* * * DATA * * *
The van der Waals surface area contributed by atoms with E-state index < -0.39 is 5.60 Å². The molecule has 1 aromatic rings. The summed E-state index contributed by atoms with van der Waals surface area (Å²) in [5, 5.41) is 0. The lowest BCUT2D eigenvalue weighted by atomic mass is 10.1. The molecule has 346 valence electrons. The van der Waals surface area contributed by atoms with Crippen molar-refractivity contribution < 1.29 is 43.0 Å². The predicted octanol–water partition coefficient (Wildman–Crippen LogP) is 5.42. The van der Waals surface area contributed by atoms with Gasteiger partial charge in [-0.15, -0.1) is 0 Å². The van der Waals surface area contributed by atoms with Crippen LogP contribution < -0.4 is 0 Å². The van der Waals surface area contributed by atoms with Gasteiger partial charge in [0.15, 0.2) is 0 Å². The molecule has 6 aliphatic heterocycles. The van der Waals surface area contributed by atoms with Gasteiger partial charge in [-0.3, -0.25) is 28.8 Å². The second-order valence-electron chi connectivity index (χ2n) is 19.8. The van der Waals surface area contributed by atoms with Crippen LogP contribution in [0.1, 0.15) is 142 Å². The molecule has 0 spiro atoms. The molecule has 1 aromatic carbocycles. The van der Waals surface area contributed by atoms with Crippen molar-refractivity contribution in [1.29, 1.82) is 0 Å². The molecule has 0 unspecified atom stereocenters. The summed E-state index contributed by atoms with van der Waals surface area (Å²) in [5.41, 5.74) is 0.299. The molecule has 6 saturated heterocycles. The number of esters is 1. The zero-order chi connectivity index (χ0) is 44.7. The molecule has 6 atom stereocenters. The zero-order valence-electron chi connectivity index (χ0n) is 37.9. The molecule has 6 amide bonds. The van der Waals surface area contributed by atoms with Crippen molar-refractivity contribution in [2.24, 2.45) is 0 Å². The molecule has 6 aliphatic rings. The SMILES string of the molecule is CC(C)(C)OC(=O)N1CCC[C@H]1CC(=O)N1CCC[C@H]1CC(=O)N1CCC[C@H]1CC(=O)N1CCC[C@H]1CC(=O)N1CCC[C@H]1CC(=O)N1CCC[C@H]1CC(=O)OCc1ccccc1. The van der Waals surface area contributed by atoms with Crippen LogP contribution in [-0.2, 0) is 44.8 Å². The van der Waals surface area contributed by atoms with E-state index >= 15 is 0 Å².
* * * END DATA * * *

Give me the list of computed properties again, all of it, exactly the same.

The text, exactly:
The van der Waals surface area contributed by atoms with E-state index < -0.39 is 5.60 Å². The molecule has 1 aromatic rings. The summed E-state index contributed by atoms with van der Waals surface area (Å²) in [5, 5.41) is 0. The lowest BCUT2D eigenvalue weighted by atomic mass is 10.1. The molecule has 346 valence electrons. The van der Waals surface area contributed by atoms with Crippen molar-refractivity contribution < 1.29 is 43.0 Å². The predicted octanol–water partition coefficient (Wildman–Crippen LogP) is 5.42. The van der Waals surface area contributed by atoms with Gasteiger partial charge in [-0.15, -0.1) is 0 Å². The van der Waals surface area contributed by atoms with Crippen LogP contribution < -0.4 is 0 Å². The van der Waals surface area contributed by atoms with Gasteiger partial charge in [0.15, 0.2) is 0 Å². The molecule has 6 aliphatic heterocycles. The van der Waals surface area contributed by atoms with Gasteiger partial charge in [-0.3, -0.25) is 28.8 Å². The second-order valence-electron chi connectivity index (χ2n) is 19.8. The van der Waals surface area contributed by atoms with Crippen LogP contribution in [0.1, 0.15) is 142 Å². The molecule has 0 spiro atoms. The molecule has 1 aromatic carbocycles. The van der Waals surface area contributed by atoms with Crippen molar-refractivity contribution in [1.29, 1.82) is 0 Å². The molecule has 0 unspecified atom stereocenters. The summed E-state index contributed by atoms with van der Waals surface area (Å²) in [5.41, 5.74) is 0.299. The molecule has 6 saturated heterocycles. The number of esters is 1. The zero-order chi connectivity index (χ0) is 44.7. The molecule has 6 atom stereocenters. The zero-order valence-electron chi connectivity index (χ0n) is 37.9. The molecule has 6 amide bonds. The van der Waals surface area contributed by atoms with Crippen molar-refractivity contribution in [2.24, 2.45) is 0 Å². The molecule has 6 aliphatic rings. The SMILES string of the molecule is CC(C)(C)OC(=O)N1CCC[C@H]1CC(=O)N1CCC[C@H]1CC(=O)N1CCC[C@H]1CC(=O)N1CCC[C@H]1CC(=O)N1CCC[C@H]1CC(=O)N1CCC[C@H]1CC(=O)OCc1ccccc1. The van der Waals surface area contributed by atoms with Crippen LogP contribution in [-0.2, 0) is 44.8 Å². The van der Waals surface area contributed by atoms with E-state index >= 15 is 0 Å².